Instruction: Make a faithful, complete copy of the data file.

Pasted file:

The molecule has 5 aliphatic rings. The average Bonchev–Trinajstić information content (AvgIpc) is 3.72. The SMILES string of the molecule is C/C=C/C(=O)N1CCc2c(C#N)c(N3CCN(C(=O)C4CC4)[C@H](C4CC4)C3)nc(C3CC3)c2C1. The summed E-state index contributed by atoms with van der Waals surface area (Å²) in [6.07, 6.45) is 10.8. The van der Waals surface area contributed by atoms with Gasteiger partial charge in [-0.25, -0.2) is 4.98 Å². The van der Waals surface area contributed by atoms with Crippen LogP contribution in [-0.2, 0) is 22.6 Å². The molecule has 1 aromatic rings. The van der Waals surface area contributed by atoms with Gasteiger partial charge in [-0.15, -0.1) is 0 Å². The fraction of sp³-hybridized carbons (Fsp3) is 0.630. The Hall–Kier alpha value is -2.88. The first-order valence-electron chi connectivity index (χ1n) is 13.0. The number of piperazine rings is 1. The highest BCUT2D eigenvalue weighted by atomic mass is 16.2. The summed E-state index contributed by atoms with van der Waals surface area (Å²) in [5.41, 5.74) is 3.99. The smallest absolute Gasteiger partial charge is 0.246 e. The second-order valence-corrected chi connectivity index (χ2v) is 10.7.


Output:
The molecule has 5 aliphatic rings. The average Bonchev–Trinajstić information content (AvgIpc) is 3.72. The SMILES string of the molecule is C/C=C/C(=O)N1CCc2c(C#N)c(N3CCN(C(=O)C4CC4)[C@H](C4CC4)C3)nc(C3CC3)c2C1. The summed E-state index contributed by atoms with van der Waals surface area (Å²) in [6.07, 6.45) is 10.8. The van der Waals surface area contributed by atoms with Gasteiger partial charge in [-0.25, -0.2) is 4.98 Å². The van der Waals surface area contributed by atoms with Crippen LogP contribution in [-0.2, 0) is 22.6 Å². The molecule has 1 aromatic rings. The van der Waals surface area contributed by atoms with Gasteiger partial charge in [-0.15, -0.1) is 0 Å². The fraction of sp³-hybridized carbons (Fsp3) is 0.630. The Hall–Kier alpha value is -2.88. The first-order valence-electron chi connectivity index (χ1n) is 13.0. The number of piperazine rings is 1. The highest BCUT2D eigenvalue weighted by atomic mass is 16.2. The summed E-state index contributed by atoms with van der Waals surface area (Å²) in [5.41, 5.74) is 3.99. The smallest absolute Gasteiger partial charge is 0.246 e. The second-order valence-corrected chi connectivity index (χ2v) is 10.7.